Journal of Animal and Veterinary Advances

Year: 2009
Volume: 8
Issue: 1
Page No. 80 - 84

Comparative Economic Returns from Artificial Insemination and Natural Service in Purebred Fat Tailed and Crossbred Romanov Flock

Authors : Tecer Atsan , Ebru Emsen , Mustafa Yaprak , Carlos Alcibiades Gimenez Diaz , Ferda Koycegiz and Muzeyyen Kutluca

Abstract: The objective of this study, was to compare the economic benefits of Laparoscopic Artificial Insemination (LAI) aimed at crossbreeding the native Turkish Fat-Tailed (TNF) sheep with Romanov rams. Net present values of meat income over breeding costs of LAI products and service under Turkish economic and flock management conditions were determined. Data was collected from LAI (n = 240) and traditional natural breeding (n = 240) programs to compare the growing and reproductive performance of crossbred lambs, produced by crossing Romanov sires with TNF dams, relative to purebred TNF lambs. For the TNF flock, using AI service resulted in very positive economic returns (1.6 times greater gross return) in flock situations by higher weaning weight and survival rates for lambs in the first year of the study. In the subsequent year, gross return was 10 times greater for Romanov F1 ewe lambs by higher percentage of animal (60 vs. 25%) lambed at 12 months of age and increased prolificacy (1.8 vs.1.1). In conclusion, laparoscopic artificial insemination to maximize production (e.g., lamb growth and survival, early sexual maturity) can be benefited to TNF sheep raised in eastern Turkey. Producers have implemented crossbreeding programs in an effort to capitalize on heterosis and crossbreeding will almost certainly need to be a bigger part of the LAI due to fat tail of the native sheep breed.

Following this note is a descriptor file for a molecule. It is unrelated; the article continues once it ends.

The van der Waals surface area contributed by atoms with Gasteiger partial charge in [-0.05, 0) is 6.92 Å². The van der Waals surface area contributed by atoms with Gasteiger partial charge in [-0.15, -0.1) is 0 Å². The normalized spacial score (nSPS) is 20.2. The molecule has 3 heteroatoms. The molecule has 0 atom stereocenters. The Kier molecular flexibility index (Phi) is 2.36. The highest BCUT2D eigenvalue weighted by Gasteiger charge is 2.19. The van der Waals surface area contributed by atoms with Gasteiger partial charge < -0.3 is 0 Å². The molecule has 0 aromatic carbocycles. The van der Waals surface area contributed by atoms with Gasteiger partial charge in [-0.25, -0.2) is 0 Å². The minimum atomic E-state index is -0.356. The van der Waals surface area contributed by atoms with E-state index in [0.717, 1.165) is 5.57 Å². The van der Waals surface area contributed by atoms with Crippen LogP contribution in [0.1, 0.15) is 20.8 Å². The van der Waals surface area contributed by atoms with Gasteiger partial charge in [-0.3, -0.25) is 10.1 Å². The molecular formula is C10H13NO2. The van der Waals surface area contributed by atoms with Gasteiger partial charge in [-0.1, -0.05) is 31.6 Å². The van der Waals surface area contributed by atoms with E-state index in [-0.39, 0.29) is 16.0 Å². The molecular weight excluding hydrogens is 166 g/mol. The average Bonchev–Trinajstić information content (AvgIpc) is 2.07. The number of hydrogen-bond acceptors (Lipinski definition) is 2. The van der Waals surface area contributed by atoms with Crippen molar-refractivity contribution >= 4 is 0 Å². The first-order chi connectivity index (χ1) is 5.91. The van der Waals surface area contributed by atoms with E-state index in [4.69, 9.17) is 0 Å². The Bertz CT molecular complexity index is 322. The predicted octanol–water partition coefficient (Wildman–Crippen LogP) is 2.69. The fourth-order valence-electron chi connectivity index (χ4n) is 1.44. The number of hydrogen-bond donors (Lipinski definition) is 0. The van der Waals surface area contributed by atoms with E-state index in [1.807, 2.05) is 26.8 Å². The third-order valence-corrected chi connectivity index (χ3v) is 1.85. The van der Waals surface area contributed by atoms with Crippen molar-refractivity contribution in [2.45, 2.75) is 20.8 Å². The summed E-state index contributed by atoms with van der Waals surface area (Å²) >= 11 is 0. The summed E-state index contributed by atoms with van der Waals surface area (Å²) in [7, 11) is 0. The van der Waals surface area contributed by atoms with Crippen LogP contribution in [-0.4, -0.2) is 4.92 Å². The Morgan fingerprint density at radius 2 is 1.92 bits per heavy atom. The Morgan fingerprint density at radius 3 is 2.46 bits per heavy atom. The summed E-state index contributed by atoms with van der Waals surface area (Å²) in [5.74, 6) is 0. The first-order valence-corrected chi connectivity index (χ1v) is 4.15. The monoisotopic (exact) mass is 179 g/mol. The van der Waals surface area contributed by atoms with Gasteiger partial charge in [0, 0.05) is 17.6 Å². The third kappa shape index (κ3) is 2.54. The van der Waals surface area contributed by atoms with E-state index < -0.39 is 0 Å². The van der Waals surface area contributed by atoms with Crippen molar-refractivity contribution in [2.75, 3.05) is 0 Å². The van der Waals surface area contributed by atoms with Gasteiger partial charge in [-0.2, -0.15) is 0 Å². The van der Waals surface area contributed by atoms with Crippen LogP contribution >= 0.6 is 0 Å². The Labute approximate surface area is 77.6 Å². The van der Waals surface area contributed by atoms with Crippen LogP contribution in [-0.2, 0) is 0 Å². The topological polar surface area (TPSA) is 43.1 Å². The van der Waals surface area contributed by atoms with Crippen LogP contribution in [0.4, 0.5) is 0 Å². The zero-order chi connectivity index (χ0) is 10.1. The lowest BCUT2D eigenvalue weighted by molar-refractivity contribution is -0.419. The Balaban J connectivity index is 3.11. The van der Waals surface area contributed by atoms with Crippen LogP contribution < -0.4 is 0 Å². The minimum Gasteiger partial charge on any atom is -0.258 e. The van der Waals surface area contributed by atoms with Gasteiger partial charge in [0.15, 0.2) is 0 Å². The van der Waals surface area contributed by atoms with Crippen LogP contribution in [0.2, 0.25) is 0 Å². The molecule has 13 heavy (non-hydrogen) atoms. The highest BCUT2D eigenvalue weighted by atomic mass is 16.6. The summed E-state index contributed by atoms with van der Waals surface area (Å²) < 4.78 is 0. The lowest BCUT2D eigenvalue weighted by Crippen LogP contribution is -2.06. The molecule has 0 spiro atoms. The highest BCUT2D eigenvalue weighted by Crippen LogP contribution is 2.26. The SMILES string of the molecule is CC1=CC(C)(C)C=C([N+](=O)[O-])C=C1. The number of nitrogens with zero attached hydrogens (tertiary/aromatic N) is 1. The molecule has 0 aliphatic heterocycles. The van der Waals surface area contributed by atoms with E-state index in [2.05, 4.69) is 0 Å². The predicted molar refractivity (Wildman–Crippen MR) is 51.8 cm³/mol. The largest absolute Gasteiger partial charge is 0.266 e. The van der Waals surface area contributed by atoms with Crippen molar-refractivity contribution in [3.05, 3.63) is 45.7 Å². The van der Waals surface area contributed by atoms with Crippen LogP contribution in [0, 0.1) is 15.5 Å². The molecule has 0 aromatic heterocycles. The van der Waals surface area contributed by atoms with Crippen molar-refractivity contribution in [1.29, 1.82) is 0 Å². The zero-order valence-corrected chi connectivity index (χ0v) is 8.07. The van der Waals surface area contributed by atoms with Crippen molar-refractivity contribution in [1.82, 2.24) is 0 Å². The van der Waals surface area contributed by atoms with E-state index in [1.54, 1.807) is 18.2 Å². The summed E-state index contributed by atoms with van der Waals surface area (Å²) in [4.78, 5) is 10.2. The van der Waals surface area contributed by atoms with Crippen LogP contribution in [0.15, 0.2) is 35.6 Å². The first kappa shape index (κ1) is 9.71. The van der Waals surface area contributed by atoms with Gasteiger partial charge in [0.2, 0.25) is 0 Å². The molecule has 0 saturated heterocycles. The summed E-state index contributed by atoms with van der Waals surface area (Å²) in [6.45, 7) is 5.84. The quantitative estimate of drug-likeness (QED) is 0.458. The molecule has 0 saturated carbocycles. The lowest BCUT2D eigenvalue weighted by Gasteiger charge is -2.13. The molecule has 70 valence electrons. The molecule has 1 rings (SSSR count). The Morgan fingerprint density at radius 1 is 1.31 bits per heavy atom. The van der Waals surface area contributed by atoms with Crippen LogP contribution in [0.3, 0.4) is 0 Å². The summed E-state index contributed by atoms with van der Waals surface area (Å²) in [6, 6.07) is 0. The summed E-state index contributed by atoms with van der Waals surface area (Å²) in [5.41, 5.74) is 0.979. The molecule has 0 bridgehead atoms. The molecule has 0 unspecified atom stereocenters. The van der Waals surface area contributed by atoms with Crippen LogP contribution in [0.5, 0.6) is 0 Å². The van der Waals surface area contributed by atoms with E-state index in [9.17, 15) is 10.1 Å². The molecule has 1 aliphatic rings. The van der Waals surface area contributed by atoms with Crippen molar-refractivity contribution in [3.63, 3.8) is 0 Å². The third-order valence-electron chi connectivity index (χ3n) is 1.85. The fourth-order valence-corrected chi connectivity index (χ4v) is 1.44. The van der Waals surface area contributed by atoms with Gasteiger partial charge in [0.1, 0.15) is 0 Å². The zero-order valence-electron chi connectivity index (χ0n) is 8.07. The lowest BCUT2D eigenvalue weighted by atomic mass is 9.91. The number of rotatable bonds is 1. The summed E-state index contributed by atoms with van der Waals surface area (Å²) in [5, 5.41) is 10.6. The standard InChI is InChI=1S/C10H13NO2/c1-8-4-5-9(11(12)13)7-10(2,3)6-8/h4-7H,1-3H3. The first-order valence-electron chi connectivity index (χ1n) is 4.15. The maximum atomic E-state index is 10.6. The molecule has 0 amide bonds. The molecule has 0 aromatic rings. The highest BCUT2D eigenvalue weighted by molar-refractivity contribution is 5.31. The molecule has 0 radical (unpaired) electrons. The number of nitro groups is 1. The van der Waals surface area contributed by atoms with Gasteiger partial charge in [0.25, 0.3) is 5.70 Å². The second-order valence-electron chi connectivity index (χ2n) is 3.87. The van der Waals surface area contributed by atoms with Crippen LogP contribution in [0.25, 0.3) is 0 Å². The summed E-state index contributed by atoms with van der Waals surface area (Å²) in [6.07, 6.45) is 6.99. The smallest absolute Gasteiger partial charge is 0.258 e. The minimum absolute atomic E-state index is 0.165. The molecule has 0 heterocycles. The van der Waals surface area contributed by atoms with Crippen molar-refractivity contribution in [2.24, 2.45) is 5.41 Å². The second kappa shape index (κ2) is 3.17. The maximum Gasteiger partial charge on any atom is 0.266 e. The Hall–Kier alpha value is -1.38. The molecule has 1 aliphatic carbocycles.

How to cite this article:

Tecer Atsan , Ebru Emsen , Mustafa Yaprak , Carlos Alcibiades Gimenez Diaz , Ferda Koycegiz and Muzeyyen Kutluca , 2009. Comparative Economic Returns from Artificial Insemination and Natural Service in Purebred Fat Tailed and Crossbred Romanov Flock. Journal of Animal and Veterinary Advances, 8: 80-84.

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